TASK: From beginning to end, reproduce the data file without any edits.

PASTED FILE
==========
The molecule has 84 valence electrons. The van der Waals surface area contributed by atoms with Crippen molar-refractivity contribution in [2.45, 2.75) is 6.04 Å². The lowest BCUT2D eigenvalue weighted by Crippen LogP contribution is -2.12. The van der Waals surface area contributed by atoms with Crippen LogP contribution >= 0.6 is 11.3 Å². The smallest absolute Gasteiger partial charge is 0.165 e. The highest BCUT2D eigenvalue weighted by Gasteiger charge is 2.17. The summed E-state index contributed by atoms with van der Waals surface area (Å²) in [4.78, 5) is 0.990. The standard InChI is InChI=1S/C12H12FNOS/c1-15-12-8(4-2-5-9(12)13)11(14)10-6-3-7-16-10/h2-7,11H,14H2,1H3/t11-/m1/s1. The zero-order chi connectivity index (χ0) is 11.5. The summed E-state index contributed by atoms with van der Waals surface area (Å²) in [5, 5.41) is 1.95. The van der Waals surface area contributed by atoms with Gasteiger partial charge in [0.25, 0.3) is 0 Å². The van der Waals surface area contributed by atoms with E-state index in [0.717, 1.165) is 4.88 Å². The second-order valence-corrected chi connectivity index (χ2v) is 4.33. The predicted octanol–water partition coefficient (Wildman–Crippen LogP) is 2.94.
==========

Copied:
The molecule has 84 valence electrons. The van der Waals surface area contributed by atoms with Crippen molar-refractivity contribution in [2.45, 2.75) is 6.04 Å². The lowest BCUT2D eigenvalue weighted by Crippen LogP contribution is -2.12. The van der Waals surface area contributed by atoms with Crippen LogP contribution >= 0.6 is 11.3 Å². The smallest absolute Gasteiger partial charge is 0.165 e. The highest BCUT2D eigenvalue weighted by Gasteiger charge is 2.17. The summed E-state index contributed by atoms with van der Waals surface area (Å²) in [4.78, 5) is 0.990. The standard InChI is InChI=1S/C12H12FNOS/c1-15-12-8(4-2-5-9(12)13)11(14)10-6-3-7-16-10/h2-7,11H,14H2,1H3/t11-/m1/s1. The zero-order chi connectivity index (χ0) is 11.5. The summed E-state index contributed by atoms with van der Waals surface area (Å²) in [5, 5.41) is 1.95. The van der Waals surface area contributed by atoms with Gasteiger partial charge in [0.25, 0.3) is 0 Å². The van der Waals surface area contributed by atoms with E-state index in [0.717, 1.165) is 4.88 Å². The second-order valence-corrected chi connectivity index (χ2v) is 4.33. The predicted octanol–water partition coefficient (Wildman–Crippen LogP) is 2.94.